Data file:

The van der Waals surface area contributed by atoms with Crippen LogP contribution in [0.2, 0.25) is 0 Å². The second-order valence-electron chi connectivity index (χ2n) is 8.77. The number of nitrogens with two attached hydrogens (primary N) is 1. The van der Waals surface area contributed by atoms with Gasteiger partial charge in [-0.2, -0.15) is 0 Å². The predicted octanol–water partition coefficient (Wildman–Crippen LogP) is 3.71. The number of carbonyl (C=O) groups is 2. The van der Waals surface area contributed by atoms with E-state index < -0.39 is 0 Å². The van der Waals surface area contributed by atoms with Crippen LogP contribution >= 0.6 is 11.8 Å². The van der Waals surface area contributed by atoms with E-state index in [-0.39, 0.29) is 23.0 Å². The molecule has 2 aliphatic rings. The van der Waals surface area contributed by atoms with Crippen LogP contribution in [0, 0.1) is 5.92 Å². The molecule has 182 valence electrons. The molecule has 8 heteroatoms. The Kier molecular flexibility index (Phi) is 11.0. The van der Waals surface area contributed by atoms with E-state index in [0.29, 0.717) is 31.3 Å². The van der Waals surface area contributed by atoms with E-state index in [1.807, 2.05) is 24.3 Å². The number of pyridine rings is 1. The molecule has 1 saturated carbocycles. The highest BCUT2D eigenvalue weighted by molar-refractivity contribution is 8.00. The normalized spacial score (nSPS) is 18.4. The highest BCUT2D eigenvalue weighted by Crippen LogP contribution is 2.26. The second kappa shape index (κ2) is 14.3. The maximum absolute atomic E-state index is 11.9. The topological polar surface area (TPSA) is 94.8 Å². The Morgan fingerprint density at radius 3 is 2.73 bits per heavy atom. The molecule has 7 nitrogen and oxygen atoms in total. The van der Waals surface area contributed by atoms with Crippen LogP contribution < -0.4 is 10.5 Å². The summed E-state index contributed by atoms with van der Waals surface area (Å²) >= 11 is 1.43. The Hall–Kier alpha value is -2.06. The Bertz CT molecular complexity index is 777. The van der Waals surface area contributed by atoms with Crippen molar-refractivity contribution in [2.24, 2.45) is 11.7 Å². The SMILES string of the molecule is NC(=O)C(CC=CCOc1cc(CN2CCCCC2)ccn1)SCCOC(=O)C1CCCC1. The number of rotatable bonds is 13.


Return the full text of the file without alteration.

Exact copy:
The van der Waals surface area contributed by atoms with Crippen LogP contribution in [0.2, 0.25) is 0 Å². The second-order valence-electron chi connectivity index (χ2n) is 8.77. The number of nitrogens with two attached hydrogens (primary N) is 1. The van der Waals surface area contributed by atoms with Gasteiger partial charge in [-0.2, -0.15) is 0 Å². The predicted octanol–water partition coefficient (Wildman–Crippen LogP) is 3.71. The number of carbonyl (C=O) groups is 2. The van der Waals surface area contributed by atoms with E-state index < -0.39 is 0 Å². The van der Waals surface area contributed by atoms with Crippen LogP contribution >= 0.6 is 11.8 Å². The van der Waals surface area contributed by atoms with E-state index in [-0.39, 0.29) is 23.0 Å². The molecule has 2 aliphatic rings. The van der Waals surface area contributed by atoms with Crippen LogP contribution in [0, 0.1) is 5.92 Å². The molecule has 182 valence electrons. The molecule has 8 heteroatoms. The Kier molecular flexibility index (Phi) is 11.0. The van der Waals surface area contributed by atoms with E-state index in [0.29, 0.717) is 31.3 Å². The van der Waals surface area contributed by atoms with E-state index in [1.807, 2.05) is 24.3 Å². The number of pyridine rings is 1. The molecule has 1 saturated carbocycles. The highest BCUT2D eigenvalue weighted by molar-refractivity contribution is 8.00. The normalized spacial score (nSPS) is 18.4. The highest BCUT2D eigenvalue weighted by Crippen LogP contribution is 2.26. The second kappa shape index (κ2) is 14.3. The maximum absolute atomic E-state index is 11.9. The topological polar surface area (TPSA) is 94.8 Å². The Morgan fingerprint density at radius 3 is 2.73 bits per heavy atom. The molecule has 7 nitrogen and oxygen atoms in total. The van der Waals surface area contributed by atoms with Crippen LogP contribution < -0.4 is 10.5 Å². The summed E-state index contributed by atoms with van der Waals surface area (Å²) >= 11 is 1.43. The Hall–Kier alpha value is -2.06. The Bertz CT molecular complexity index is 777. The van der Waals surface area contributed by atoms with Crippen molar-refractivity contribution in [2.24, 2.45) is 11.7 Å². The SMILES string of the molecule is NC(=O)C(CC=CCOc1cc(CN2CCCCC2)ccn1)SCCOC(=O)C1CCCC1. The number of rotatable bonds is 13.